trade unions

Is Puerto Rico Going the Way of Greece and Detroit?

Puerto Rican society has been shaken to its foundations by the announcement in February by Standard & Poor's and Moody's credit rating agencies that they had downgraded the island's creditworthiness to junk status.

U.S.-Colombia Labour Rights Plan Falls Short

Three years after Colombia agreed to U.S. demands to better protect labour rights and activists, a “Labour Plan of Action” (LPA) drawn up by the two nations is showing mixed results at best, according to U.S. officials and union and rights activists from both countries.

Wage Hike in Haiti Doesn’t Address Factory Abuses

Haiti’s minimum wage will nudge up 12 percent on Jan. 1, from 4.65 to 5.23 dollars (or 200 to 225 gourdes) per day. Calculated hourly, it will go from 58 to 65 cents, before taxes.

Corporations Rewriting U.S. Labour Laws

U.S. state legislators and corporate lobbies have engaged in an unprecedented attack on minimum wages that has lowered U.S. labour standards, according to new research released Thursday.

Brazil’s “Other” Protesters

The young people who have been protesting in Brazil over the last few weeks, who say they are apolitical and who have organised over the social networking sites, were not entirely pleased with Thursday’s demonstrations by the country’s trade unions and social and popular movements.

First Prisoners’ Trade Union Defends Rights in Argentina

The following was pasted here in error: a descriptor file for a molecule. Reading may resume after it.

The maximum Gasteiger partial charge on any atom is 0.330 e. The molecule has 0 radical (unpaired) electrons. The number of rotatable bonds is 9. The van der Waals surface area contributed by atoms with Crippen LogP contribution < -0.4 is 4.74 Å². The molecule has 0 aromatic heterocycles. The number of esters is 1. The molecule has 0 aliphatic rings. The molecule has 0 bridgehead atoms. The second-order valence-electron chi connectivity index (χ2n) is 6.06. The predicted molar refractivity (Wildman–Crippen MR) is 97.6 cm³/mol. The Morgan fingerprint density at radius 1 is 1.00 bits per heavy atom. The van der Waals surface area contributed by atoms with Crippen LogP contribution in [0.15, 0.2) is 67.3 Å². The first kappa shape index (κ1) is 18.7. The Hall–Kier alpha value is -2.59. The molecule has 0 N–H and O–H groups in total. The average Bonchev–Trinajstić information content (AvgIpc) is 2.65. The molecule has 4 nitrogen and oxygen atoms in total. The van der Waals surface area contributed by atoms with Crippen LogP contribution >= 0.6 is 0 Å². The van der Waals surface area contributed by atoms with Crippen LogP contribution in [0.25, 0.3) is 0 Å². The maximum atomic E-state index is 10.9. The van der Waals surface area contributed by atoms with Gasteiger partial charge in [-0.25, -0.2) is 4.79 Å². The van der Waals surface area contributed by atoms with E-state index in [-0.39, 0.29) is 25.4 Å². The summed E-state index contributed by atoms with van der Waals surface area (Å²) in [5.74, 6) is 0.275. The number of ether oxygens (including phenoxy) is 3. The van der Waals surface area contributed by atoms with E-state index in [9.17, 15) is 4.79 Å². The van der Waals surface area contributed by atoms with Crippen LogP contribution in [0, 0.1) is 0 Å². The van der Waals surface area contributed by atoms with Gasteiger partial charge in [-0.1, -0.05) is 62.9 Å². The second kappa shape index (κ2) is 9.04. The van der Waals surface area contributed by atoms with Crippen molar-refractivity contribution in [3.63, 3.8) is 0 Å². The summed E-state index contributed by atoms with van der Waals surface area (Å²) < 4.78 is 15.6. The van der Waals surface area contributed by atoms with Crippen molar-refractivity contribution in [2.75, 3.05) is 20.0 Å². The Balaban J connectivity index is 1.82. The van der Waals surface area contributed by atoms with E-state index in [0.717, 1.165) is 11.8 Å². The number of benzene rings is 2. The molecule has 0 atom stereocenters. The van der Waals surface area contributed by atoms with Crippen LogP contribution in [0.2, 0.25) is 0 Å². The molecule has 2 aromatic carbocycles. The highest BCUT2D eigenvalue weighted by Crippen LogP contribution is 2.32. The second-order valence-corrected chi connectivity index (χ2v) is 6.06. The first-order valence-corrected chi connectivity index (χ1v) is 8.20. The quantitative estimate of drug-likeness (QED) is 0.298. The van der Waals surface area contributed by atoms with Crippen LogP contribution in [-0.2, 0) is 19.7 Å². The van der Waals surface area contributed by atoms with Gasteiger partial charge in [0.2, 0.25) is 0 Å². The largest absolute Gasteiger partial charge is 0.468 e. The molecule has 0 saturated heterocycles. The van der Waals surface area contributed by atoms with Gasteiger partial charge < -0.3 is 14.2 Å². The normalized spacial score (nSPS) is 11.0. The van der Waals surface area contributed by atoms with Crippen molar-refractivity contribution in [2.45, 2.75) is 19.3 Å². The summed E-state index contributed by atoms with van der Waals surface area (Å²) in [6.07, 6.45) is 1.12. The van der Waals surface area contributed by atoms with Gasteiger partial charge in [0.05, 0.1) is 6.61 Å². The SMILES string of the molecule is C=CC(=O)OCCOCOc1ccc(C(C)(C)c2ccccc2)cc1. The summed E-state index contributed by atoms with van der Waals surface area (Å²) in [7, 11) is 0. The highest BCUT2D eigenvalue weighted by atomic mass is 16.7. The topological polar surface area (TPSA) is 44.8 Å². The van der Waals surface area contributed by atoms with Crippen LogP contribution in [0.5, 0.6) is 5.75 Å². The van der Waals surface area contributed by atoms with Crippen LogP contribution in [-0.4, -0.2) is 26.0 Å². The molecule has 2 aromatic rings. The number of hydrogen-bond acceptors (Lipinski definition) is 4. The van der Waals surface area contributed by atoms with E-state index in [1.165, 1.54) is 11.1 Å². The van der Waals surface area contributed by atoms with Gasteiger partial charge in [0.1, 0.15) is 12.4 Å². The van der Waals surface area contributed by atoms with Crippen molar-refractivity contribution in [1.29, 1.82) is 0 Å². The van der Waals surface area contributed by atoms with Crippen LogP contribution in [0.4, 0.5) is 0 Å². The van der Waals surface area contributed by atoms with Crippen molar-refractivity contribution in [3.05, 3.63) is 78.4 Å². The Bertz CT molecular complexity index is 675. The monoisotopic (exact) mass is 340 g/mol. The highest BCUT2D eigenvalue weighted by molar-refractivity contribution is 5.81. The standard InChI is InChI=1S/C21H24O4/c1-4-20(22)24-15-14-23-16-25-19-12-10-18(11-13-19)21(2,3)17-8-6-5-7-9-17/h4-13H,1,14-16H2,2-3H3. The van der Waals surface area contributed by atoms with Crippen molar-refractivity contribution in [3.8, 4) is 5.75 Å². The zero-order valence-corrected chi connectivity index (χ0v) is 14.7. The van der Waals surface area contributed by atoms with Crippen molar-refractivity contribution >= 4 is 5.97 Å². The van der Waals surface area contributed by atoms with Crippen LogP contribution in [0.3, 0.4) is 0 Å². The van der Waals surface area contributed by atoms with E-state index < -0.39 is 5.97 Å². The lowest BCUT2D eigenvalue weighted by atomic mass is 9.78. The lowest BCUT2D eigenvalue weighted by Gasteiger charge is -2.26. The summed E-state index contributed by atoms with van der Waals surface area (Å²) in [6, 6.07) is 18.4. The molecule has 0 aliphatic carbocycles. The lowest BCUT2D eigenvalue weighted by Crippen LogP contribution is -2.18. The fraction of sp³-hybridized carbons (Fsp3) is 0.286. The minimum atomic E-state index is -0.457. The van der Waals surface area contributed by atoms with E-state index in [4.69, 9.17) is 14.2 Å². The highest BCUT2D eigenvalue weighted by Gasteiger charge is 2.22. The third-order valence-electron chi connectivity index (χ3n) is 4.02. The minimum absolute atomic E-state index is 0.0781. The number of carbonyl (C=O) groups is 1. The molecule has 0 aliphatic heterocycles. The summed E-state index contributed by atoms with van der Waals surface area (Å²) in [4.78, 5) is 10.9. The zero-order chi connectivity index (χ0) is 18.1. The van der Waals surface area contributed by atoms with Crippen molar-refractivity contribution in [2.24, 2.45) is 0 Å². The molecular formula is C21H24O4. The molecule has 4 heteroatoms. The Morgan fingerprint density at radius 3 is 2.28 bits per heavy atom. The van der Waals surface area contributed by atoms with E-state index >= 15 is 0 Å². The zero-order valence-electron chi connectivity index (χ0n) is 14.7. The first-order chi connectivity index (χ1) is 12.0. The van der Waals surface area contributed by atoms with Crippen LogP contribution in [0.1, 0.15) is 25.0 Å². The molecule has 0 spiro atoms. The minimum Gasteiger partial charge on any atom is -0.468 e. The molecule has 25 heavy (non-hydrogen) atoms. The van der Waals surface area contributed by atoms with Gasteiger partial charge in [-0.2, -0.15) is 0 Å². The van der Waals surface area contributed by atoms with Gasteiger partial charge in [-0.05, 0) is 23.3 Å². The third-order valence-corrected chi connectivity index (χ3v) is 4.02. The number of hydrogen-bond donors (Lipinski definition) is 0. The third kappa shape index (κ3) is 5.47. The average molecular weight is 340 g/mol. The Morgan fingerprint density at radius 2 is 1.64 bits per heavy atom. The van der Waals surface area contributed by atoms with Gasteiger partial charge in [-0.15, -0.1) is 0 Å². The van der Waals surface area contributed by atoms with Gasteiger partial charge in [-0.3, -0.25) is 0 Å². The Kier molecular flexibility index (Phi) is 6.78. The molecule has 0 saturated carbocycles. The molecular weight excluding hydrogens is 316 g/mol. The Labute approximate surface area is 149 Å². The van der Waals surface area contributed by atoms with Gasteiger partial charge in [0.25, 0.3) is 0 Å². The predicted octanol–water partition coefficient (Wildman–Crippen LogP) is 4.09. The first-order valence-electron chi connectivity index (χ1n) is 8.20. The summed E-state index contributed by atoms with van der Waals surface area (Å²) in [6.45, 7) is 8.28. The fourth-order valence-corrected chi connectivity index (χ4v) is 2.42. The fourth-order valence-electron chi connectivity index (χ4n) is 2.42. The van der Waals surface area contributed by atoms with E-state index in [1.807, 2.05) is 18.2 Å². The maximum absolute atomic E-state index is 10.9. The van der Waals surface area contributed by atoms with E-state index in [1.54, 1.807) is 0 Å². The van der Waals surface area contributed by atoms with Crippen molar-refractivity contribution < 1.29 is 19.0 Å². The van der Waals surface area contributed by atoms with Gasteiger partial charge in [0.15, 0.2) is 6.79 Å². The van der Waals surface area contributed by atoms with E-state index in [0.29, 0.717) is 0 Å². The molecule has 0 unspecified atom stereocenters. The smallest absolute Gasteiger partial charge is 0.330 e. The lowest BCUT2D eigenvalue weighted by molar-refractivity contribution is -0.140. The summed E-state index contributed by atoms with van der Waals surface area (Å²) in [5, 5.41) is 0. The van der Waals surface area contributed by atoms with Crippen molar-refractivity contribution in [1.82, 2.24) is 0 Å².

The first prisoners’ union in Argentina, a country with a strong organised labour tradition, fights for the rights of inmates.

Walmart, Gap Seek Separate Safety Standards for Bangladesh Factories

Top U.S. companies are now in negotiations to agree on new safety standards for their clothing-producing contractors in Bangladesh, a month after a garment factory’s collapse in Dhaka killed more than 1,100 workers.

Trade Unions Fight Walmart in Mexico

Trade unions in Canada, the United States and Mexico are preparing protests and legal action against the Mexican subsidiary of Walmart, the world's largest retailer, which is accused of paying bribes and breaching labour rights.

Open Pit Miners Strike in Colombia

Two weeks into an indefinite strike called by workers at Cerrejón, one of the largest open-pit coal mines in the world, the company has agreed to sit down again and negotiate with Colombia's National Union of Coal Industry Workers (Sintracarbón).

Teachers’ Strike Does Not Mean Political Liberation for Swaziland

Swazis should not see the ongoing nationwide one-month teachers’ strike as a movement capable of overthrowing the political regime here, despite the fact that civil servants and nurses have joined the action, according to political analyst Dr. Sikelela Dlamini.

Assault on Colombian Trade Unions Continues Unabated

Two months after a free-trade agreement between the United States and Colombia went into effect, workers and activists are warning that U.S.-stipulated labour reforms have not been fully implemented and have yet to result in promised improvements in the lives of workers.